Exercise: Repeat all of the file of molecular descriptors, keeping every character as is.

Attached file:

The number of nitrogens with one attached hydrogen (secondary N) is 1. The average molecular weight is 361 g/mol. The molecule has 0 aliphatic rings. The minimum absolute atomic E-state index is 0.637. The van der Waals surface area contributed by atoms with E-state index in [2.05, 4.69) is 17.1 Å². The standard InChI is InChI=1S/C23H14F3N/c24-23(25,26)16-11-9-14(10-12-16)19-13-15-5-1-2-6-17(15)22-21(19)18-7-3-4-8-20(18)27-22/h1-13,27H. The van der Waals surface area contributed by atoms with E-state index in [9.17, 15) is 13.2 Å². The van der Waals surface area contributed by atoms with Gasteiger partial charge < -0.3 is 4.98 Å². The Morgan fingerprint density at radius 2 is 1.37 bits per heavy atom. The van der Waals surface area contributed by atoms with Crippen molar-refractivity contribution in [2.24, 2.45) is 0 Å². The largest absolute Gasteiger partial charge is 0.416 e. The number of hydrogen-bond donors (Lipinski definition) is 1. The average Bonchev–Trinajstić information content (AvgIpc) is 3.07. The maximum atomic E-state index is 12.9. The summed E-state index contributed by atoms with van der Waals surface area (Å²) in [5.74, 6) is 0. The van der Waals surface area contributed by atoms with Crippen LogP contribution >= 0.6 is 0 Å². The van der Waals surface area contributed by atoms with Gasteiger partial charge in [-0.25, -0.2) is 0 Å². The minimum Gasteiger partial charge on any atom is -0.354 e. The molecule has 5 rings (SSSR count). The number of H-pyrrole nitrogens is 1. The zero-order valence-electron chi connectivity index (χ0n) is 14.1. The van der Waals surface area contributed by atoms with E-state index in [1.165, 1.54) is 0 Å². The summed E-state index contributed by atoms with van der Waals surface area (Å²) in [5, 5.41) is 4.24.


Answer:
The number of nitrogens with one attached hydrogen (secondary N) is 1. The average molecular weight is 361 g/mol. The molecule has 0 aliphatic rings. The minimum absolute atomic E-state index is 0.637. The van der Waals surface area contributed by atoms with E-state index in [2.05, 4.69) is 17.1 Å². The standard InChI is InChI=1S/C23H14F3N/c24-23(25,26)16-11-9-14(10-12-16)19-13-15-5-1-2-6-17(15)22-21(19)18-7-3-4-8-20(18)27-22/h1-13,27H. The van der Waals surface area contributed by atoms with E-state index in [9.17, 15) is 13.2 Å². The van der Waals surface area contributed by atoms with Gasteiger partial charge < -0.3 is 4.98 Å². The Morgan fingerprint density at radius 2 is 1.37 bits per heavy atom. The van der Waals surface area contributed by atoms with Crippen molar-refractivity contribution in [2.24, 2.45) is 0 Å². The largest absolute Gasteiger partial charge is 0.416 e. The number of hydrogen-bond donors (Lipinski definition) is 1. The average Bonchev–Trinajstić information content (AvgIpc) is 3.07. The maximum atomic E-state index is 12.9. The summed E-state index contributed by atoms with van der Waals surface area (Å²) in [5.74, 6) is 0. The van der Waals surface area contributed by atoms with Crippen LogP contribution >= 0.6 is 0 Å². The van der Waals surface area contributed by atoms with Gasteiger partial charge in [-0.25, -0.2) is 0 Å². The minimum Gasteiger partial charge on any atom is -0.354 e. The molecule has 5 rings (SSSR count). The number of H-pyrrole nitrogens is 1. The zero-order valence-electron chi connectivity index (χ0n) is 14.1. The van der Waals surface area contributed by atoms with E-state index in [1.165, 1.54) is 0 Å². The summed E-state index contributed by atoms with van der Waals surface area (Å²) in [5, 5.41) is 4.24.